In July 2014, the City hired Leidos Engineering, LLC to prepare electric and water rate studies using the proposed budget for fiscal year 2015 and the most up-to-date usage forecasts.  The studies reviewed all costs by customer class (e.g., residential, small commercial, medium commercial, etc.) and concluded that the current electric and water rates are not adequate to meet budget and will result in a deficiency in the Electric Fund for the sixth consecutive year if not modified.  Costs and proposed rates were assigned by class via the study as presented to the Commission on October 8, 2014 (Note: the complete consultant study has been provided by the City and is attached to this email for your review). 

B.    City Staff Recommendation and October 8 City Commission Action

A full overview of the situation facing the City was presented to the City Commission on October 8, 2014.  This report, contained in Agenda Item #12.01, included a staff recommendation to schedule a public hearing (for October 22) to approve select rate increases at a final public hearing and the approval of an updated ordinance.   This recommendation was based, in part, on the budgetary reality that City inaction to advance a utility rate increase would result in an actual deficit in the utility fund (estimated at over $8.22 M) over the present fiscal year compared to the adopted 2015 City budget.

The below graphic (Table 2) details the results of the Cost of Service analysis performed.  The following staff recommendations were approved by the City Commission during their October 8, 2014 City Commission meeting (reference Agenda, Item #12.01):

1) No change to residential electric rates,

2) increases ranging from 0.3% to 5.7% for commercial customer rates, and

3) increase of 5.3% to water rates.

C. Rate Comparisons at Proposed (New) Levels.

According to the City, if the City Commission approves the rate increases on October 22 the City’s new electric and water rates will continue to remain below the statewide average in all categories.  City management has confirmed the following: (1) residential rates are just below the statewide average; (2) commercial rates are in the lowest quartile; and (3) rates for small businesses are the lowest in the state and approximately 20% less than the statewide average. For additional information, rate comparison charts have been provided by the City for review (attached).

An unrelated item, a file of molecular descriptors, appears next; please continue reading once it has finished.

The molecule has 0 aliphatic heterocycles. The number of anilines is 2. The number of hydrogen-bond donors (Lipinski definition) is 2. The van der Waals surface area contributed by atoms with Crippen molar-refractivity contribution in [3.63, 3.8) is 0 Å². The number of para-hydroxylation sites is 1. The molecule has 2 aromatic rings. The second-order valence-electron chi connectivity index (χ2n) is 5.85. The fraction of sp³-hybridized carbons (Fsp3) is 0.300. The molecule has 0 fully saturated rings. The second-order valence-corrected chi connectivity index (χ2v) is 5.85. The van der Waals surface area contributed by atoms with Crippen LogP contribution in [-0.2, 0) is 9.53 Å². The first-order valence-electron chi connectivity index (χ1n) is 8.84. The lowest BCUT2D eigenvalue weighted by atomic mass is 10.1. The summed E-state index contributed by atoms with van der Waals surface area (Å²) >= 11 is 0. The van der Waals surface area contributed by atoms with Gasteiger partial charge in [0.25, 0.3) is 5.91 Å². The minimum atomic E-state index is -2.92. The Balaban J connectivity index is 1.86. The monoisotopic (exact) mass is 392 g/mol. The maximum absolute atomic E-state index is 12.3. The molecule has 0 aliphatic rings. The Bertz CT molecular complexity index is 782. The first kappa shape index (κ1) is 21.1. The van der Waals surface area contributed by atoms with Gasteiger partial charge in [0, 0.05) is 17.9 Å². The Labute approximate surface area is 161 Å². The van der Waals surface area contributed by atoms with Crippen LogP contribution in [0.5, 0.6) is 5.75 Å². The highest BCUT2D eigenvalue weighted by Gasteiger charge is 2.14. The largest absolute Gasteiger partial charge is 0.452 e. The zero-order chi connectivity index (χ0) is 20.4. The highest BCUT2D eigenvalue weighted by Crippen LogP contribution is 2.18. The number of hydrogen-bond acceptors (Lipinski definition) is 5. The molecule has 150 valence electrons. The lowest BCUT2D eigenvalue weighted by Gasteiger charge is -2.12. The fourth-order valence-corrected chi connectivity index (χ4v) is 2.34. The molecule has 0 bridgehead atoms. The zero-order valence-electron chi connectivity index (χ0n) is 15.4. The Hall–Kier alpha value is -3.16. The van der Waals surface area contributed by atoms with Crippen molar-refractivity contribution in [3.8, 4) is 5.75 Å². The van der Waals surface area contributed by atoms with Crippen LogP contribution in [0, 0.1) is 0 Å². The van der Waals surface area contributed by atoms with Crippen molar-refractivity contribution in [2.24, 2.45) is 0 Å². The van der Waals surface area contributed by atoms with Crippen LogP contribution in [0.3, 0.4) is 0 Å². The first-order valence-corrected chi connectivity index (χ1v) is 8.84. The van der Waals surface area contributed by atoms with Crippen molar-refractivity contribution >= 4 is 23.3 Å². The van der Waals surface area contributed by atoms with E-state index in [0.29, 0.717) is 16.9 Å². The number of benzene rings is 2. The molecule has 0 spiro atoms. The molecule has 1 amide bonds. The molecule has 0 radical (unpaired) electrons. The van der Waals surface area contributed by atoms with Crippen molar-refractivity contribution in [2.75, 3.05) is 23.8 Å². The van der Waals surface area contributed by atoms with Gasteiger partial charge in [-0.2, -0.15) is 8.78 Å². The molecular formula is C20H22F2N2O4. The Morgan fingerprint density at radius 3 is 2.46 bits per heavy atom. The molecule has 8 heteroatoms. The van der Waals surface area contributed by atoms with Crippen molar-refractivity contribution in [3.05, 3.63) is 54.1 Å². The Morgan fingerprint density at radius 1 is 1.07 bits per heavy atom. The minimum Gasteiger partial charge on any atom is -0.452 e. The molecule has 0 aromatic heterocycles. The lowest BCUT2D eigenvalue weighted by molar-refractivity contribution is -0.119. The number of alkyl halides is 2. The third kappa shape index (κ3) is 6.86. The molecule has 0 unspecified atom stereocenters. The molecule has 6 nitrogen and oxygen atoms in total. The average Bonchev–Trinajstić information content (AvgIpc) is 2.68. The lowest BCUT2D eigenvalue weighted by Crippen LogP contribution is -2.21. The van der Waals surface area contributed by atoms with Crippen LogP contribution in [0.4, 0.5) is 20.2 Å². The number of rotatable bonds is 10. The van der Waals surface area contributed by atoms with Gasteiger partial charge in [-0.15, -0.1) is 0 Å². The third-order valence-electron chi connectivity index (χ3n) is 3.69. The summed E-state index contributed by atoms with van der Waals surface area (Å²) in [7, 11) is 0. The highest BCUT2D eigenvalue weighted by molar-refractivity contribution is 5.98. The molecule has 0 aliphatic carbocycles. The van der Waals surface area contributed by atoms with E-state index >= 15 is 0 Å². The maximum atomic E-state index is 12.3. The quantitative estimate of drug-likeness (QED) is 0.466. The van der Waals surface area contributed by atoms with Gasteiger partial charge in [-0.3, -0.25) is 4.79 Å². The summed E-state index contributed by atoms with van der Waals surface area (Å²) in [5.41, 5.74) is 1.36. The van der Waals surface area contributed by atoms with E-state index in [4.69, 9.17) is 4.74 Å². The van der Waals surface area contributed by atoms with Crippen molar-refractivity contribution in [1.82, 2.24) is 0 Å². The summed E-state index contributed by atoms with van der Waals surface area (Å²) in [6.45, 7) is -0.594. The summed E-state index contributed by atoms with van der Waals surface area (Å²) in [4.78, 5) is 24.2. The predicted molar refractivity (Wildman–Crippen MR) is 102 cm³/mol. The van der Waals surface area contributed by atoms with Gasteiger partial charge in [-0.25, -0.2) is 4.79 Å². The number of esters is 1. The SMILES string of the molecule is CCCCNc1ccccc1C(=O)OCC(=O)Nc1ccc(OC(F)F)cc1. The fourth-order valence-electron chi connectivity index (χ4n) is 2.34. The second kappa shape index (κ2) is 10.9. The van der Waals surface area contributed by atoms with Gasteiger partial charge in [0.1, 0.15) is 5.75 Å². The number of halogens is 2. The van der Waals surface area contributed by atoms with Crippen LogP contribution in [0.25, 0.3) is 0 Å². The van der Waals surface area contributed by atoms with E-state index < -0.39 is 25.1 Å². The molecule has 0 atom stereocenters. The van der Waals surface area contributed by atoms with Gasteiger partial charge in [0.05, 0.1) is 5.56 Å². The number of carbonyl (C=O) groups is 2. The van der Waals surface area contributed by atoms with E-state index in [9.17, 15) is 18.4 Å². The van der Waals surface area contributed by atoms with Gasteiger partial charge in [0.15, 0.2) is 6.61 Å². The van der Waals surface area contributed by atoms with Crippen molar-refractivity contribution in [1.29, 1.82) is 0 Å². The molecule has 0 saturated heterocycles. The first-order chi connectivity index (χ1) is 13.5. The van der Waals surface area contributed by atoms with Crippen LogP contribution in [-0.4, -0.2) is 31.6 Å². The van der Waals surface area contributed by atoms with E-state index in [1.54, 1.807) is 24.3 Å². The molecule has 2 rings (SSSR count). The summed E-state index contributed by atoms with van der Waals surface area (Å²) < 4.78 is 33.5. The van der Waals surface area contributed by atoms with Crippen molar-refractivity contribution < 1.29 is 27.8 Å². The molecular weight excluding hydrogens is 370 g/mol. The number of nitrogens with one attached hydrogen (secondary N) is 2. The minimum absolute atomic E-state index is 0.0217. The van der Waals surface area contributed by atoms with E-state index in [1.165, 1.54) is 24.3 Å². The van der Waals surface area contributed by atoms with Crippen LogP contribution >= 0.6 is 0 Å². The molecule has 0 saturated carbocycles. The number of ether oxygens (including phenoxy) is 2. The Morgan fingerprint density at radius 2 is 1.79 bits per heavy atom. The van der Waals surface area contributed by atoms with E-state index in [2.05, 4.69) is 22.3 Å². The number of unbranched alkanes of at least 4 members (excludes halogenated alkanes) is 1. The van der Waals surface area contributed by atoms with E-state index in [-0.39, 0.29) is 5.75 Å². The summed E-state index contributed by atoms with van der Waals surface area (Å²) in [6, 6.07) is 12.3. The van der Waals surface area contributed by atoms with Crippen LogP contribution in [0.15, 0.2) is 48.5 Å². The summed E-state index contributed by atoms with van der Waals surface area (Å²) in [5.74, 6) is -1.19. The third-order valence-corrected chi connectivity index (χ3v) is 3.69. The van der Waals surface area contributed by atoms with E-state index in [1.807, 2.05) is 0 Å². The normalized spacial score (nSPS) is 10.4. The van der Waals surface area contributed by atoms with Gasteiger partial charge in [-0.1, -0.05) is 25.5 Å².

D. Communication Between the City and the Chamber Upon Rate Increase Proposal.

The Chamber first became aware of the City’s specific commercial rate increase proposal on Monday, October 6 during an online review of the City’s then recently published agenda for their regular meeting on October 8.  Since that time, Chamber leadership has worked diligently and expeditiously to gather the above data, hold meetings, share concerns, and discuss possible alternative solutions with City management.  We have held numerous meetings daily to prepare and provide you this full report so that you can become fully informed on the issues surrounding this matter.

IV. Conclusions and Next Steps.

The City Commission will make their final decision on October 22 at a public hearing at 6 p.m. As a result of this recent development, this issue has become a top priority of your Chamber and the Business Advocacy Committee. We have worked hard during a short window of time to make sure you have full information toward an informed opinion on this complex issue. As we look ahead to 2015, we anticipate keeping you informed, obtaining your input, and communicating your feedback to the City.


Reggie Bouthillier | Chair

Seeking to monitor, inform, communicate and engage for the benefit of our members, businesses and economic good.